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No longer will student athletes with a history of sexual or domestic violence be able to shake off past assaults by transferring to the University of Indiana. Earlier this month, the school passed a policy disqualifying such prospective student-athletes from attending the school. They can, however, appeal.
According to the IndyStar, the policy specifically bans any prospective student-athlete, transfer, freshman, or otherwise who has been “convicted of or pleaded guilty or no contest to a felony involving sexual violence” or has been found responsible of sexual violence by formal disciplinary actions at their old school. It follows the Southeastern Conference’s 2015 ban on member institutions accepting transfer athletes with a history of “serious misconduct.”
The policy defines sexual violence to include dating violence, domestic violence, rape, sexual assault, or sexual violence as further defined by the school’s sexual misconduct policy. To help enact the policy, the university will be conducting background checks into prospective athletes, including but not limited to a criminal background check, a social media dive, and interviews with teachers, coaches, teammates, and the students themselves.
According to the university’s athletic director Fred Glass, the man behind the policy, the ban also includes an appellate process to re-qualify someone who “gets up in this that shouldn’t, when you consider all the circumstances.” He also noted that those decisions would be “made outside the athletic department.”
The addendum is understandable—such gray areas can exist with high schoolers and age of consent laws. But, as it has been widely reported, campus rape investigations rarely lead to punishment by the school, let alone go to criminal trial. Out of 1,000 rapes, 994 perpetrators will walk free, according to RAINN, and only 20 percent of student victims report sexual crimes—the large reason being their not wanting to relive the pain and trauma only for the rapist to go free, as the burden of proof often lies with the victim. Since the issuing of the Title IX “Dear Colleague Letter” in 2011, only 62 Title IX violation cases of universities mishandling sexual assault reports have been resolved, while 319 remain open.
Indiana’s policy also excludes “limited discipline applied by a sports team or temporary disciplinary action during an investigation,” which is particularly vague. A call to Glass’s office for clarification of this exclusion was forwarded to another athletic staffer’s voicemail, and Glass did not immediately respond to an email for comment.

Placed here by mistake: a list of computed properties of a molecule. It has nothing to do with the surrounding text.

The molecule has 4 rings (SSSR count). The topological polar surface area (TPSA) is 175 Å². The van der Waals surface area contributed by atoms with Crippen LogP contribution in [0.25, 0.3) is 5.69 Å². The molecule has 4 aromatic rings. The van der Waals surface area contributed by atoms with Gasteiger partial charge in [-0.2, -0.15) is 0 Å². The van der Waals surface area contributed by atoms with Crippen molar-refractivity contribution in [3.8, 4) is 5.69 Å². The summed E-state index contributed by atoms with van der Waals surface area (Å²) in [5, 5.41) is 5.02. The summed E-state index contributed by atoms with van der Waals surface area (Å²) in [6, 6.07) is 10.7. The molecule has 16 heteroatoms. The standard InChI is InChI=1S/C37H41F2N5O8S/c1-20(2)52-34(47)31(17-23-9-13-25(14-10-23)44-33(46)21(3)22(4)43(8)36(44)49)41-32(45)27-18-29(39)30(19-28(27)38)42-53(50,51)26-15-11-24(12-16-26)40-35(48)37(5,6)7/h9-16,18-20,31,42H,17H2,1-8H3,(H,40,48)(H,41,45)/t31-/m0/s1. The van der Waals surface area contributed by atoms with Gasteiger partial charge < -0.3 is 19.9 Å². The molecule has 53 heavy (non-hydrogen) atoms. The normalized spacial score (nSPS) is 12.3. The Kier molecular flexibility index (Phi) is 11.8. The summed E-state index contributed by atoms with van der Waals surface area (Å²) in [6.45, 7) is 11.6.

Still, many are applauding Indiana University’s new policy for being a step in the right direction where other schools are flailing. Back in 2015, Baylor student-athlete Sam Ukwuachu was found guilty of sexually assaulting a fellow student-athlete. Ukwuachu had transferred to the school in 2013 after getting kicked off the Boise State team, allegedly for physically abusing his girlfriend, who was also a student.
Ukwuachu claimed that Baylor coaches “knew everything” that happened at his previous school, while head coach Art Briles claimed he had no clue. Boise State recanted, saying that they never knew that Ukwuachu committed violence against the woman before he was dismissed from the team. The scandal eventually busted Baylor wide open for being a known major offender of looking the other way when it came to campus sexual assault—and one that could have been prevented with a policy like Indiana’s.
“I think it’s important that Indiana shows even symbolically that they understand this is an issue,” Jessica Luther, the reporter who helped crack the Baylor investigation and the author of Unsportsmanlike Conduct: College Football and the Politics of Rape, told ThinkProgress. “But in practice this policy is very narrow … People want very black and white lines, and Indiana has painted a line that says if you cross this, then you are very bad or dangerous and we need to get you off of our campus.”
H/T the Cut
Samantha Grasso is a former IRL staff writer for the Daily Dot with a reporting emphasis on immigration. Her work has appeared on Los Angeles Magazine, Death And Taxes, Revelist, Texts From Last Night, Austin Monthly, and she has previously contributed to Texas Monthly.